Many of the 17 escapes between 2010 and this year happened when a patient broke "curfew" and didn't return to the Hawaii State Hospital after being allowed to leave for a period of time, according to information obtained by The Associated Press from police and the state Department of Health. More than a dozen escapes have occurred over the past eight years at a Hawaii psychiatric hospital where a patient described as dangerous walked off the grounds and made it to California before he was captured this week.

    Honolulu News / 1 d. 22 h. 7 min. ago more
  • Making Hawaii Student Testing More MeaningfulMaking Hawaii Student Testing More Meaningful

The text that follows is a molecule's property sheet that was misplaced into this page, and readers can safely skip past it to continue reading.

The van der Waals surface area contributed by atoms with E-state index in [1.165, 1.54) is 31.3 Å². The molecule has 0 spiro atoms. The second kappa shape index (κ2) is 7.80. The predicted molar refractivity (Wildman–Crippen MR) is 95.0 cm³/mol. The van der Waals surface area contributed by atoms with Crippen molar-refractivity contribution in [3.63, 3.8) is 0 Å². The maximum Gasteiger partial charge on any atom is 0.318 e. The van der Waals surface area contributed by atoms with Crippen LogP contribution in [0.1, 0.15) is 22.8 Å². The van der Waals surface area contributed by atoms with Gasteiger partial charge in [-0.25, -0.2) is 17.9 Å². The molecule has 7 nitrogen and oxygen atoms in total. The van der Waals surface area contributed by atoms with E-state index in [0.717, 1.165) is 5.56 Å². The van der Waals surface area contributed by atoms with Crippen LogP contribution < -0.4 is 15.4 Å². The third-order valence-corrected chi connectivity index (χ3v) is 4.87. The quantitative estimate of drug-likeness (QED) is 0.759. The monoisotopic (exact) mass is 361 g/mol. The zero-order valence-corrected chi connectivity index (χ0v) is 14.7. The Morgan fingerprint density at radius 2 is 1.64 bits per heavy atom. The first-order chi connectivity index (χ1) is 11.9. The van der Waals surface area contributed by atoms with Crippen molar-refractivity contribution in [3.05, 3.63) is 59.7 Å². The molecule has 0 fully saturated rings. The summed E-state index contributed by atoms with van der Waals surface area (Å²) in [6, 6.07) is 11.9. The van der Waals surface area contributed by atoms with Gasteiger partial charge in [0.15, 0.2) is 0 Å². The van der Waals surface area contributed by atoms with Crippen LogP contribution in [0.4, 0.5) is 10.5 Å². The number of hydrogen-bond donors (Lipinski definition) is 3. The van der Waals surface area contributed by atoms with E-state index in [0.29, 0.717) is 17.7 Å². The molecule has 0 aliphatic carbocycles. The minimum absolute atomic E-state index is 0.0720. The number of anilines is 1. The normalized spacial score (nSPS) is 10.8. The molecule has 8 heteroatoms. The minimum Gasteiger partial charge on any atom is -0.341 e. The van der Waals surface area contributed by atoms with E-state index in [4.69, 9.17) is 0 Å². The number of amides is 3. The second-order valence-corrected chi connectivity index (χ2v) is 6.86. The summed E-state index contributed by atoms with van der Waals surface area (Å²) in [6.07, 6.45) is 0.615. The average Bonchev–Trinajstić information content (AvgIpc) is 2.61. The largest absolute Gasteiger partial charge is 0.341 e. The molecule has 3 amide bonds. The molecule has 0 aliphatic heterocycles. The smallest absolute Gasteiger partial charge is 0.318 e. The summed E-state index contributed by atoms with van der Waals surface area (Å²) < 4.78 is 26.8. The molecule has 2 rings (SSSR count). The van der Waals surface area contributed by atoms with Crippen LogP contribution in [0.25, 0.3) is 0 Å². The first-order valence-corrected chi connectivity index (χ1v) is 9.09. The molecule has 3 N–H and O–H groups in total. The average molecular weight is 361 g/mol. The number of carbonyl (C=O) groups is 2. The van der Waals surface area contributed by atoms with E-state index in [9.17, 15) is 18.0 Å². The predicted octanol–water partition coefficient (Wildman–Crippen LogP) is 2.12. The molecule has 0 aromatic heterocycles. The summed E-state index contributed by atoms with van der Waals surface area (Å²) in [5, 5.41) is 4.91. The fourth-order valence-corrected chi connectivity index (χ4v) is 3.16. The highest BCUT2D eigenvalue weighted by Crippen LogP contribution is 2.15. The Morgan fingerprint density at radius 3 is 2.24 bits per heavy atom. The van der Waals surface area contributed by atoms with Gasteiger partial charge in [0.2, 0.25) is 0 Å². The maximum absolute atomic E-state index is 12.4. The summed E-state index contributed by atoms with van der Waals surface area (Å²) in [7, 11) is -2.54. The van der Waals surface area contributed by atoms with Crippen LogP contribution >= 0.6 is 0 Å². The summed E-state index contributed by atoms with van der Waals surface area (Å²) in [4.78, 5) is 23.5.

As the minutes drag by, warm stagnant air permeates the classroom. Drops of sweat bead up on my forehead.  I crank up the fans one more notch. The doors, normally open to let the fresh air flow in, are tightly closed. Anxious teachers dutifully shush students as they pass by our classroom on their way to lunch. Both doors have bright yellow “DO NOT DISTURB Testing In Progress” signs taped to them warning passersby of the serious business ensuing inside. But what is happening inside these doors? Twenty-seven desks arranged neatly in rows each have a freshly charged computer sitting open on top. Twenty-seven young bodies slump languidly in their seats. Some students are fidgeting. Some lean toward the computer screen with squinting eyes. One is cradling his head with both hands making his chestnut brown hair stick out in funny angles. Another stares blankly out the window with both knees pulled up to her chest strangely resembling a fetal position. Occasionally a hand shoots up and a student whispers hopefully “Mrs. Peroff, I don’t get it….” I roll out my stock answer: “Please reread the question to help you understand what it’s asking.” Even this I am not totally sure I am allowed to say. After a year of building relationships with students and families, designing meaningful learning experiences based on individual student interests, collecting relevant qualitative and quantitative data, providing appropriate supports, is this how we, as educators, want to measure learning? As we focus on preparing our students for a rapidly changing future, educators are obligated to constantly reexamine not only what we are teaching and how we are teaching it but how we choose to assess student learning. Currently, in addition to specific skills assessed on the test, what it appears we are also testing is a young person’s ability to sit still and stare at a computer screen for literally hours. We are testing their ability to read lengthy directions and then read a passage that may have no connection with their life or personal experience. Presently, testing does not assess skills essential for the work to be done in our future such as the ability to communicate and collaborate with peers. Also absent is an opportunity for students to apply their learning to solve real problems in their local community. The test does not contain any way to measure social or emotional growth which is crucial to develop mindsets and habits that will help our children navigate and innovate in an uncertain future. Testing does not assess skills essential for the work to be done in our future such as the ability to communicate and collaborate with peers. The mandated state testing looks little like the authentic assessments teachers so thoughtfully craft to measure student learning. On a nontesting day students wouldn’t be sitting at their desks completing an assessment of their ability to calculate the perimeter of a school garden. Students would actually be in the school garden with measuring tape in hand physically calculating the garden perimeter in order to plan their next crop cycle to distribute to local homeless shelters. Other students would be applying their knowledge of area and perimeter to design and build innovative structures to house the homeless. When students have such rich learning experiences as part of their daily school curriculum, it is easy to imagine how students and teachers alike might view the mandated testing as a disturbance rather than an opportunity. Another area of concern is school atmosphere during testing time. When asking students about testing a common theme emerged. Student after student reported the test being “really long” and “feeling tired.” One student lamented that  she “couldn’t take normal breaks.” Behind The Times With all the recent research on the benefits of brain breaks and movement to increase attention, the testing experience seems to be behind the times. Students taking these lengthy tests are truly mini-adults who feel stressed, anxious, bored and confused just like grown-ups do. There are so many contextual factors that influence their “success” on these assessments that need to be taken into consideration. A student who went to bed late, missed breakfast, or had a fight with mom, may not have a test score that reflects his or her true ability.  We may not be able to change everything. And perhaps not everything about testing should be changed. Data collected through testing is important to ascertain areas of need and create systems to support students. Additionally, testing data can serve as a useful way for parents to monitor their child’s growth and need areas. Tests  provide longitudinal data to show student and school growth. It also provides a way for states across the nation to compare scores and rank not only students but schools. One teacher recently shared with me that without supports created in response to data collected from the mandated state test many of her students would be “left in the dust.”  Some students also report gaining a sense of pride from improving their test scores. When questioned about testing, one student told me, “In some parts (of the test) I felt like I knew it all. I was on top of the world.” No matter what your opinion is on mandated state testing, the reality is that it is not going away anytime soon. The question therefore becomes, how to make it better? A Teacher’s Voice It is our responsibility as educators to start hard conversations about how to improve the testing experience for students, teachers and the whole school community. In addition to examining and transforming school testing culture, teachers are in a position to ask questions, think deeply and engage in conversations with each other, principals, superintendents and local policymakers about how we choose to collect and analyze data to measure student learning. Teacher voice is essential to inform and improve policy around how we measure student learning.  I think we should take the advice on the door seriously as our future is in the hands of these eager, vibrant, energetic, little humans enclosed in the testing room doors for days at the end of each school year. Testing should not be a roadblock stalling the joyride of learning at the end of the year. It should be meaningful and impactful. It should be relevant. We should not “disturb” the learning that is happening in and out of the classroom. By focusing our efforts on providing students opportunities to apply what they have learned and building meaningful connections to how they can use that learning to solve real life problems, we can better equip our students for what we really need them to do: make the world a better place. The post Making Hawaii Student Testing More Meaningful appeared first on Honolulu Civil Beat.